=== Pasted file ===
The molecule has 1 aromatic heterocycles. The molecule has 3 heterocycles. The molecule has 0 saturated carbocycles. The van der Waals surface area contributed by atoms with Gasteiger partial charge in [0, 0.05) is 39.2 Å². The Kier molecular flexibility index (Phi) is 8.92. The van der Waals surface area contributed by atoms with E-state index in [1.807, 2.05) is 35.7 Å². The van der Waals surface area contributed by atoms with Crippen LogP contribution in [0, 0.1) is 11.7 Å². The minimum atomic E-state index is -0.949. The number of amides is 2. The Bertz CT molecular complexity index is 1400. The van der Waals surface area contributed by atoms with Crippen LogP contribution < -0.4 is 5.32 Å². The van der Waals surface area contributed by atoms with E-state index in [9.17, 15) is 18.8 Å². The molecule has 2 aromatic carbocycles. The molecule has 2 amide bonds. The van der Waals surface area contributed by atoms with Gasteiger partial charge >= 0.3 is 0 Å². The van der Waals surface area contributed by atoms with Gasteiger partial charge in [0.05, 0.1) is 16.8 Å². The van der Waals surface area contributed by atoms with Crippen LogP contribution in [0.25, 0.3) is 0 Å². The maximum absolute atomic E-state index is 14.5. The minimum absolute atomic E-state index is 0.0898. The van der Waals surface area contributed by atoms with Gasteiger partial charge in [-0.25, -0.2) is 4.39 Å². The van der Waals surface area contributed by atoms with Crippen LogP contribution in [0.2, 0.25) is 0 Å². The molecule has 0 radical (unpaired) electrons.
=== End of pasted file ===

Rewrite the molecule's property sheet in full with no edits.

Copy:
The molecule has 1 aromatic heterocycles. The molecule has 3 heterocycles. The molecule has 0 saturated carbocycles. The van der Waals surface area contributed by atoms with Gasteiger partial charge in [0, 0.05) is 39.2 Å². The Kier molecular flexibility index (Phi) is 8.92. The van der Waals surface area contributed by atoms with E-state index in [1.807, 2.05) is 35.7 Å². The van der Waals surface area contributed by atoms with Crippen LogP contribution in [0, 0.1) is 11.7 Å². The minimum atomic E-state index is -0.949. The number of amides is 2. The Bertz CT molecular complexity index is 1400. The van der Waals surface area contributed by atoms with Crippen LogP contribution < -0.4 is 5.32 Å². The van der Waals surface area contributed by atoms with E-state index in [9.17, 15) is 18.8 Å². The molecule has 2 aromatic carbocycles. The molecule has 2 amide bonds. The van der Waals surface area contributed by atoms with Gasteiger partial charge >= 0.3 is 0 Å². The van der Waals surface area contributed by atoms with Gasteiger partial charge in [0.05, 0.1) is 16.8 Å². The van der Waals surface area contributed by atoms with Crippen LogP contribution in [0.25, 0.3) is 0 Å². The maximum absolute atomic E-state index is 14.5. The minimum absolute atomic E-state index is 0.0898. The van der Waals surface area contributed by atoms with Gasteiger partial charge in [-0.25, -0.2) is 4.39 Å². The van der Waals surface area contributed by atoms with Crippen LogP contribution in [0.2, 0.25) is 0 Å². The molecule has 0 radical (unpaired) electrons.